In Python, virtual environments are used to isolate projects from each other (if they require different versions of the same library, for example). They let you install and manage packages without administrative privileges, and without conflicting with the system package manager. They also allow to quickly create an environment somewhere else with the same dependencies.
Virtual environments are a crucial tool for any Python developer. And at that, a very simple tool to work with.
Let’s get started!
The best tool that can be used to create virtual environments is the venv module, which is part of the standard library since Python 3.3.
venv is built into Python, and most users don’t need to install anything.
However, Debian/Ubuntu users will need to run
sudo apt-get install python3-venv to make it work (due to Debian not installing some components
venv needs by default). 
The alternative (and original, and previously standard) virtual environment tool is virtualenv. It works with Python 2.7, and has a couple
extra fetures (that you generally won’t need). virtualenv can be installed with your system package manager, or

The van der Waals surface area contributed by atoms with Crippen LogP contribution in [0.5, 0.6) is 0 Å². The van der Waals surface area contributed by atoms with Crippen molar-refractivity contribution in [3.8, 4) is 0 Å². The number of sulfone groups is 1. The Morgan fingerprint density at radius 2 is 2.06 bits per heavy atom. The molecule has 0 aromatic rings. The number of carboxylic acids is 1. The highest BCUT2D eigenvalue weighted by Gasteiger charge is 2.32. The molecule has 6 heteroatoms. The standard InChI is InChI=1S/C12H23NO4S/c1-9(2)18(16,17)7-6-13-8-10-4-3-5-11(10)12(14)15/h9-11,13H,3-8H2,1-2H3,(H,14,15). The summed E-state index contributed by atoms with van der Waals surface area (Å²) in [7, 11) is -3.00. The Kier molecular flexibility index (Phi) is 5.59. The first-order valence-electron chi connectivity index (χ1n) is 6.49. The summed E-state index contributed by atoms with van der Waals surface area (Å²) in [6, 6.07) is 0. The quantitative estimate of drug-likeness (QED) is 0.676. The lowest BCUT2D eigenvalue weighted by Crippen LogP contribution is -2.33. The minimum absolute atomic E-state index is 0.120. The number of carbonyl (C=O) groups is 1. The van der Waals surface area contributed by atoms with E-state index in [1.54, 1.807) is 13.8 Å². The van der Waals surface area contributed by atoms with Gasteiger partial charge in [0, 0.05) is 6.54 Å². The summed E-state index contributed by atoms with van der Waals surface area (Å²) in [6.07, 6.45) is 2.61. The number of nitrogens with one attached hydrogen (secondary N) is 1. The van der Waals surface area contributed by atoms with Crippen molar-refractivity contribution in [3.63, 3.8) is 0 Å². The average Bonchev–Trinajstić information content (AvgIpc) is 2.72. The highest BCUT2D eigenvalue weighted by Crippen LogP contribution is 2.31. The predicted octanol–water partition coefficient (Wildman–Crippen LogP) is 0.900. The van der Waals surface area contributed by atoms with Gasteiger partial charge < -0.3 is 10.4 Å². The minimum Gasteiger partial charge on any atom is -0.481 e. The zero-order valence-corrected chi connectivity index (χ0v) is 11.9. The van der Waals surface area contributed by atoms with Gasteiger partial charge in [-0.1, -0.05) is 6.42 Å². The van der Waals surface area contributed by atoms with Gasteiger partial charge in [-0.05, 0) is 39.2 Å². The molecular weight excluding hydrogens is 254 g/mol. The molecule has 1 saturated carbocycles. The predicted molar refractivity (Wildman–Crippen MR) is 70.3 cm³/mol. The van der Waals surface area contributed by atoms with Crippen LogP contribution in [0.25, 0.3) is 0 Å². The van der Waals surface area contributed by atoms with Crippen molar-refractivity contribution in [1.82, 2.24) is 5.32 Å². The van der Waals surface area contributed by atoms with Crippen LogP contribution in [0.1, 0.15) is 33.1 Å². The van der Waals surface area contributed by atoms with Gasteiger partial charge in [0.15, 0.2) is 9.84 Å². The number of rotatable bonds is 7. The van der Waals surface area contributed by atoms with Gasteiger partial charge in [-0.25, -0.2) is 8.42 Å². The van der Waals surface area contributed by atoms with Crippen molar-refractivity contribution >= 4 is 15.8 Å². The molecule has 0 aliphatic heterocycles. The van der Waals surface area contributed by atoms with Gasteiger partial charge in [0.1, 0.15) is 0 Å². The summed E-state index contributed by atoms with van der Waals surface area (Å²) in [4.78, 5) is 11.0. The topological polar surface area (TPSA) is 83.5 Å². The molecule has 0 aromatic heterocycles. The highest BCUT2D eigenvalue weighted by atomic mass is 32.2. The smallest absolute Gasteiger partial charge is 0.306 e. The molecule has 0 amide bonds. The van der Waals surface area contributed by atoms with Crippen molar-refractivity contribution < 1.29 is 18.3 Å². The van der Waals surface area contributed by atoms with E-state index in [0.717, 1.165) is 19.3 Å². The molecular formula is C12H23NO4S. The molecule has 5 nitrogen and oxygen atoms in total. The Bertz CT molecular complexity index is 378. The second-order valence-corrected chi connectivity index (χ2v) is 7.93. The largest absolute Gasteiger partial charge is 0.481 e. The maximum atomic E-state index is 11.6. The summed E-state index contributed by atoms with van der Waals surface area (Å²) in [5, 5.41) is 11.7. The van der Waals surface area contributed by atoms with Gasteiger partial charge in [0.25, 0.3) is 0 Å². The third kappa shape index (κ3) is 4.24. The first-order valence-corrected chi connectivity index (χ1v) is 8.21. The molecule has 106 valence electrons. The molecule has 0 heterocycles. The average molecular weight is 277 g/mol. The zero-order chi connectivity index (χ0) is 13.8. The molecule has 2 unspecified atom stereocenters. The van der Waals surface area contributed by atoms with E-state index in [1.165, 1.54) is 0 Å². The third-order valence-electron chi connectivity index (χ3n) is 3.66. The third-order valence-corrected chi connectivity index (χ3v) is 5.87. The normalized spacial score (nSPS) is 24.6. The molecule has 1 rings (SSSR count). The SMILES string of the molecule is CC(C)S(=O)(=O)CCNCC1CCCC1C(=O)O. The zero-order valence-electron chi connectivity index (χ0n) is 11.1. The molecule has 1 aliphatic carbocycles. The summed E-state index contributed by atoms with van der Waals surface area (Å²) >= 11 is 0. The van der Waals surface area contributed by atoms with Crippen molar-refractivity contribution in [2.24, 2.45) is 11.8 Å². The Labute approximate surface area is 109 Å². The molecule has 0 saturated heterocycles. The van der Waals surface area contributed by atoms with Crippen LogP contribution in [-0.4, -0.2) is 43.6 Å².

pip install --user virtualenv.
Which one to use? Probably
venv. Both tools achieve the same goal in similar
ways. And if one of them does not work, you can try the other and it might just
(Terminology note: most of the time, the names of both tools are used interchargeably, “venv” was often used as an abbreviation for “virtualenv” before the stdlib tool was created)
To create a virtual environment named
env, you need to run the
tool with the Python you want to use in that environment.
or, if you’re using
Afterwards, you will end up with a folder named
env that contains folders
Scripts on Windows — contains executables and scripts
installed by packages, including
lib (contains code), and
include (contains C headers).
Both tools install
venv does not ship with
wheel. In addition, the default versions tend to be more-or-less outdated.
Let’s upgrade them real quick: 
Where to store virtual environments?
While the tools allow you to put your virtual environments anywhere in the system, it is not a desirable thing to do. There are two options:
Have one global place for them, like
Store them in each project’s directory, like
The first option can be easier to manage, there are tools that can help manage
virtualenvwrapper, shell auto-activation scripts, or the
workon functions described below). The second option is equally easy to
work with, but comes with one caveat — you must add the venv directory to your